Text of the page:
Three of my bosom friends were quoted in the paper at an event at which many of us have previously made appearances, often for the full duration. Mr. Quill claims he was "misrepresented." (obviously, he may have been among the truest enthusiasts there - unless you read his famous tone into the quote.)
Reeled in by the writing in 'Moby-Dick,' devoted fans give a whale of a reading
NEW BEDFORD -- Call them Melville diehards.
They are the ragtag group of " Moby-Dick " enthusiasts who gather each year in the shadow of a whale's skeleton to read for at least 24 hours about the elusive prey of Captain Ahab. The experience, they say, is almost spiritual.
They are young graduate students and aging retirees, descendants of whalers -- some are even descendants of the author -- or they have merely fallen in love with a text that has been called one of the most dense and quixotic of American literature.
When the annual read-a-thon at the New Bedford Whaling Museum started at noon Wednesday, some 400 had showed up for the famous opening line, "Call me Ishmael." By 1 p.m. yesterday, the crowd had thinned to just dozens . They took turns reading aloud, drank grog, ate chowder, and celebrated the anniversary of Herman Melville's departure from the city more than 160 years ago on the whaler Acushnet, a voyage thought to have formed ideas for his most enduring book.
"There are very well-educated people who did not love it in high school," said Lee Heald , the museum's vice president for education. "But here's the deal: 19th -century literature is so gorgeous. The way to read 'Moby-Dick' is to hear it aloud. It's two stories. It's a great maritime narrative, but it's also a story of good and bad and dark and light."
Not all those in attendance were drawn to the event by the text's finer points, however.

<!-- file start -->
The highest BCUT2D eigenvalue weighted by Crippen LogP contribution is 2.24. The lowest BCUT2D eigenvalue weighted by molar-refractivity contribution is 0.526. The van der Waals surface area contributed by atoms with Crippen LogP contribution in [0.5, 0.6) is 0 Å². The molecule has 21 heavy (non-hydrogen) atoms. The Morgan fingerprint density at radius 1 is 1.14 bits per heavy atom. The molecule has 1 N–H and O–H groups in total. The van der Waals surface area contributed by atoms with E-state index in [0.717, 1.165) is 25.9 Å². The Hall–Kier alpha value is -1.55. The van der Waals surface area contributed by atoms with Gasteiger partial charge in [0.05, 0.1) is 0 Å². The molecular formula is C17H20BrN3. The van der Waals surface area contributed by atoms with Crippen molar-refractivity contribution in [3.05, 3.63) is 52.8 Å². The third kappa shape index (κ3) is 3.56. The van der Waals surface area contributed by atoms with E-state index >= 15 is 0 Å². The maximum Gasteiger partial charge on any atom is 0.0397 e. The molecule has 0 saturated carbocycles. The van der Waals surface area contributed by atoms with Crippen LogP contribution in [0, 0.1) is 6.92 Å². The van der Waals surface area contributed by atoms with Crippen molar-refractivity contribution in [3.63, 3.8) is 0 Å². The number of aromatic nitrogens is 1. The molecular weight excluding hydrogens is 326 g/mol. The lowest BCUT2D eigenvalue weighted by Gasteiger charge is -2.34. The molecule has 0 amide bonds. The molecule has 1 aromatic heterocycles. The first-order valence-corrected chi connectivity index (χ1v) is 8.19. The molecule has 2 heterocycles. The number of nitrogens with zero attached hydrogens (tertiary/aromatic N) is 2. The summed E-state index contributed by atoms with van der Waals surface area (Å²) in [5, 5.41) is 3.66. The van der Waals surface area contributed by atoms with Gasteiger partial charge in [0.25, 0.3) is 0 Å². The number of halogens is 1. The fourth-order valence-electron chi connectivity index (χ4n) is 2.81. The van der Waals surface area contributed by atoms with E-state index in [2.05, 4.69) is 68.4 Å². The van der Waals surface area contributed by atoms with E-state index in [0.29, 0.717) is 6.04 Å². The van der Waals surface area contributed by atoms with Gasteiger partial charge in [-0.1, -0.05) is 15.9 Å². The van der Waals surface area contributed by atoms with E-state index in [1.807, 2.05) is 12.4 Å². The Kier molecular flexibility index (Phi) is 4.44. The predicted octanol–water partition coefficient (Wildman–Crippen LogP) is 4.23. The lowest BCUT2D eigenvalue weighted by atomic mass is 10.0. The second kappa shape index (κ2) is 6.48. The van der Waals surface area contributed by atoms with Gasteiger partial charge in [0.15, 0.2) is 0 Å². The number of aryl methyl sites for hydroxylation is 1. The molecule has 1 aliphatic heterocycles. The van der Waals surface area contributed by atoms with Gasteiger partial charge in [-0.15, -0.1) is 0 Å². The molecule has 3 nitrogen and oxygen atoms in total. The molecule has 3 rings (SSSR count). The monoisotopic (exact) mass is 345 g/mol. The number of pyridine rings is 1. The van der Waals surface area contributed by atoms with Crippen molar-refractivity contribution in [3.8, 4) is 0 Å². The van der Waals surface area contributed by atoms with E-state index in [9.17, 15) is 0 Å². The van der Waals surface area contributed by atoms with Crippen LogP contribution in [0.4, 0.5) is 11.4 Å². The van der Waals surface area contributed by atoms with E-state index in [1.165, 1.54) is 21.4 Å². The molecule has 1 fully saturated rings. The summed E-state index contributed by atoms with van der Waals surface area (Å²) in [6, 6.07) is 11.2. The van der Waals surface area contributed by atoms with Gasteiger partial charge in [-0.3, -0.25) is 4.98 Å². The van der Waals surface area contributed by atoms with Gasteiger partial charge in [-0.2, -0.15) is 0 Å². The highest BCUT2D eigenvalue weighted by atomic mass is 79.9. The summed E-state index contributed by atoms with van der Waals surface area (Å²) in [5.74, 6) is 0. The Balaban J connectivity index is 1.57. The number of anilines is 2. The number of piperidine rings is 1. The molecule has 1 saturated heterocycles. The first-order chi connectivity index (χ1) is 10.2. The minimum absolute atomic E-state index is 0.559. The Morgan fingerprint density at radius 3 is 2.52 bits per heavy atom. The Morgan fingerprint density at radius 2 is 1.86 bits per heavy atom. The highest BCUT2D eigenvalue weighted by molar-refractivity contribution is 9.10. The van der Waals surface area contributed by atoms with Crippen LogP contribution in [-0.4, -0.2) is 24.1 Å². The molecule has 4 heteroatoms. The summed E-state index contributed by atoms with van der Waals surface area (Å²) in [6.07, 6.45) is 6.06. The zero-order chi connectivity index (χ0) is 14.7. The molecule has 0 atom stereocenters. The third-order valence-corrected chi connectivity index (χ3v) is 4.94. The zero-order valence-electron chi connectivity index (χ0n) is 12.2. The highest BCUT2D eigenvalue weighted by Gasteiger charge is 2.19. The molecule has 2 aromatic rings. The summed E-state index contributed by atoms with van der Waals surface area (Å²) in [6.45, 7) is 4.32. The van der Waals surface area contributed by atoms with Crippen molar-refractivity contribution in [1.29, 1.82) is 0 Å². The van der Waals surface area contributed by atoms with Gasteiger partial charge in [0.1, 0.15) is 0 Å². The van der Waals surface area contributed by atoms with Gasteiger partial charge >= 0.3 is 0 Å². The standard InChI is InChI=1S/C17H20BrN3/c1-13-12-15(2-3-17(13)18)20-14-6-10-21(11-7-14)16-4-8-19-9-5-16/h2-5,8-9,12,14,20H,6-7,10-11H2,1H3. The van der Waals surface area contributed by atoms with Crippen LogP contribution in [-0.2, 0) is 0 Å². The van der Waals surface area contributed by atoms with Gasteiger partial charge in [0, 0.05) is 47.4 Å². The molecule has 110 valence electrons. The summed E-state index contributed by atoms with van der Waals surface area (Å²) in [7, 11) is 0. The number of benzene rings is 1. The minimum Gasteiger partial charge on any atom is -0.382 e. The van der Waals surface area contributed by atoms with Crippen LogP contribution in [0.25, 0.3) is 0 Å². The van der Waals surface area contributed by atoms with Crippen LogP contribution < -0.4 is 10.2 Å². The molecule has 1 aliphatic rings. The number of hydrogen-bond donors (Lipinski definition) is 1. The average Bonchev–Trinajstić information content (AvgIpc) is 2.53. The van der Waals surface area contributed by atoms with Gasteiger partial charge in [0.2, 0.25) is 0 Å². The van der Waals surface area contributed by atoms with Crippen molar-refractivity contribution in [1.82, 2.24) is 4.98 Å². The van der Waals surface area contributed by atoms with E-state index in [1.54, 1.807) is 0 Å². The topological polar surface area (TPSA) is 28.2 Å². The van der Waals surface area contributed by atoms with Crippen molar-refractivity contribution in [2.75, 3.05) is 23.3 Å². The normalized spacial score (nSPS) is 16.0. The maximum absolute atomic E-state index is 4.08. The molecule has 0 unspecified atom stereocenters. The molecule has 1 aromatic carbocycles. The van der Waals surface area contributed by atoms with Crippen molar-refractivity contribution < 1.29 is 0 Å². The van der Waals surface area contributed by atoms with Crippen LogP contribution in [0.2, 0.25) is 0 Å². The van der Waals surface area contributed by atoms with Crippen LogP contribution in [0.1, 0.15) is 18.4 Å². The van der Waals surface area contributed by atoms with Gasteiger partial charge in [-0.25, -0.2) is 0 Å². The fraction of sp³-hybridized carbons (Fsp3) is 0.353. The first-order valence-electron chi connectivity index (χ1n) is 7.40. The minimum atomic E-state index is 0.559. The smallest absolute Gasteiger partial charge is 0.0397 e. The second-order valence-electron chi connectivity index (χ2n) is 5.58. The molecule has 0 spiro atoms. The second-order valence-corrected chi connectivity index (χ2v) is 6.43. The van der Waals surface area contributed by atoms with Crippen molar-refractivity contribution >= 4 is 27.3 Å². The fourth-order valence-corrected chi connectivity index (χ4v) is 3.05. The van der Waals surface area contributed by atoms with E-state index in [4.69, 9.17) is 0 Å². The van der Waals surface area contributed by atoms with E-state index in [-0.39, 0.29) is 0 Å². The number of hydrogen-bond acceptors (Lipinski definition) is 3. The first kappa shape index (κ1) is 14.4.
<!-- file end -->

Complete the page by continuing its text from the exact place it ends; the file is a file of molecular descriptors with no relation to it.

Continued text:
"I think it was just the bragging rights that brought us," said James Quill , 24, who grew up in Concord. This year's event went on for 25 hours, trying some of the most ardent fans, who went home to nap and returned later.
Quill and his two companions, Maralena Murphy , 24, and Darren Southworth , 25, were determined to stay until the last word was uttered. Southworth, who said he has avoided the book "like the plague" since he forced himself to finish it in high school, acknowledged that he was riveted when he heard the expressive readers recite the text.
"It makes a world of difference," he said.
The dramatic reading s were not enough to occupy his attention through the night, though. At one point, Southworth crocheted to keep himself awake. Murphy knitted. "I finished a glove," she said proudly.
The marathon began 11 years ago, when museum volunteer Irwin Marks suggested an event that would commemorate Melville's departure from New Bedford on Jan. 3, 1841. Hundreds of readers have signed up since then to take on a chapter of the 400 plus-page book, including professors, high school students, and high-profile politicians such as US Representative Barney Frank .
This year, the coveted first chapter was read by one of Melville's descendants, a Cohasset carpenter named Peter Whittemore , who recalled playing with the author's spectacles as a child.
"My maternal grandmother was his granddaughter," he said, "so I sat on the lap of the lady who sat on [Melville's] lap."
He said he felt no pressure reading his great-great-grandfather's words, even the renowned first line. "It feels like it's in my blood," Whittemore said. "I start reading and I get caught up."
Some, in their nervousness, may stumble over the words. Others, inspired by the tale, wow the spectators with their fine, clear diction.
"That's what I call good reading," murmured one spectator listening to Celeste Bernardo , 43, confidently describe Ahab's final chase of the whale.
But it is the book's thrilling last chapter, when Ahab goes down with his ship, that rattles the most experienced reader. Dana Westover , a sound technician who read the final chapter yesterday, chastised himself for using the wrong voice to recite the final speech by
"I read it in Ahab's voice," he said, shaking his head. "I should have known better. Well, whatever. It was fun."
Maria Cramer can be reached at email@example.com.